Automakers in particular are increasingly turning to MMCs in order to meet strict fuel economy requirements. The challenge has been to reduce the weight of vehicles without sacrificing consumer demands for comfort and safety. To overcome those obstacles, automakers take advantage of MMCs’ unique characteristics, which provide the ability to meet specific and rigorous design requirements.
In recent years, manufacturers have started incorporating nanometer-sized additives into industrial fabrication and metal products. These additives have nano (one-billionth of a meter) fillers dispersed within the metal matrix akin to the threads that help to strengthen fiberglass patches.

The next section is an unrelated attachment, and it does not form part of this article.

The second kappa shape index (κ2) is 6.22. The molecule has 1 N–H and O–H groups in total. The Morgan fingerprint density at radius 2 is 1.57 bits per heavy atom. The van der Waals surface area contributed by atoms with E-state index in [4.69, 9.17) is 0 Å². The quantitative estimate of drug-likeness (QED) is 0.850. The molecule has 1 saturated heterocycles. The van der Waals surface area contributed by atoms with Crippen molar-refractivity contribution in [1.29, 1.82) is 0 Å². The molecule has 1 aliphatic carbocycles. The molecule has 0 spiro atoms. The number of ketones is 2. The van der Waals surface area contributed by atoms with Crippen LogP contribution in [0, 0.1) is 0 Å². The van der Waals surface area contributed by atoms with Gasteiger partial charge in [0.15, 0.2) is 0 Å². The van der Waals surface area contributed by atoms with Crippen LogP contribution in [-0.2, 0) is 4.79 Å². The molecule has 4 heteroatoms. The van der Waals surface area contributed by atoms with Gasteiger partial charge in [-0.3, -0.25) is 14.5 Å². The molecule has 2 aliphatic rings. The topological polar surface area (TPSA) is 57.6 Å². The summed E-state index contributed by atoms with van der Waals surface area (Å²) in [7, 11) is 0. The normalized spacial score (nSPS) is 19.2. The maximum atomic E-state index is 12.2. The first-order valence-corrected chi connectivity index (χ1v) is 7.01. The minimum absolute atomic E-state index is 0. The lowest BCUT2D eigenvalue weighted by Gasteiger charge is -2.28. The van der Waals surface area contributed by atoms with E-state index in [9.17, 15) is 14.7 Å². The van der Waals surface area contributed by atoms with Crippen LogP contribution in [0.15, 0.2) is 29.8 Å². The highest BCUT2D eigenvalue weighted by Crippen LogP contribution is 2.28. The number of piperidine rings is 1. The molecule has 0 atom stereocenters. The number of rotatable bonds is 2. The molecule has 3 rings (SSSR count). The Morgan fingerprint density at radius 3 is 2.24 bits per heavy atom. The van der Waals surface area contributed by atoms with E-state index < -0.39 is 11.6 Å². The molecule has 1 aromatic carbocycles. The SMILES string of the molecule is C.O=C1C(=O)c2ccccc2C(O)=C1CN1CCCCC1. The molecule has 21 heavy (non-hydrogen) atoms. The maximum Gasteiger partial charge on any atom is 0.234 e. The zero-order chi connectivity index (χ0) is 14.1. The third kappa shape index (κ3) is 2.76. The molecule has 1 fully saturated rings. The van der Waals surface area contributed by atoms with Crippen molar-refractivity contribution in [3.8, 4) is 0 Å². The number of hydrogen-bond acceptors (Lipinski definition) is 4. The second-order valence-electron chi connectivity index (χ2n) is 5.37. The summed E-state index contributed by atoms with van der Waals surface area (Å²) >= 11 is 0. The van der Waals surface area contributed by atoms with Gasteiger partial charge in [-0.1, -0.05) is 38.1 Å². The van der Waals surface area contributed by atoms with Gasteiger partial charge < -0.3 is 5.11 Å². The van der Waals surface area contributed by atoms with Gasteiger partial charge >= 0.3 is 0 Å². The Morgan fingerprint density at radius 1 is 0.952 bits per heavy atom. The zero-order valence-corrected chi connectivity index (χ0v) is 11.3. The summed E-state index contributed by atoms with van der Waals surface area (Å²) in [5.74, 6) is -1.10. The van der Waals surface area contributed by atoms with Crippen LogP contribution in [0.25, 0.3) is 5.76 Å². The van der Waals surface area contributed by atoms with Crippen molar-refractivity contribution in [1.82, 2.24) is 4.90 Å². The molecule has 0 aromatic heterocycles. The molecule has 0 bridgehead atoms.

This technique has been used to make cutting-edge engineering materials for automakers. The new materials will not only reduce mass, but also improve reliability and efficiency.
According to the Technology Information Forecasting and Assessment Council, with an “optimized fabrication process and controlled nano-sized second phase dispersion, thermal stability and mechanical properties such as adhesion resistance, flexural strength, toughness and hardness can be enhanced, which can result into improved nano-dispersion.” Interestingly, these characteristics can be added without changing the materials’ chemical compositions.
An instance of these exemplary strength improvements can be seen in aluminum nano-composites wherein the components’ rigidity is increased significantly. However, a very minimal amount of material is added, which ultimately produces a lighter product.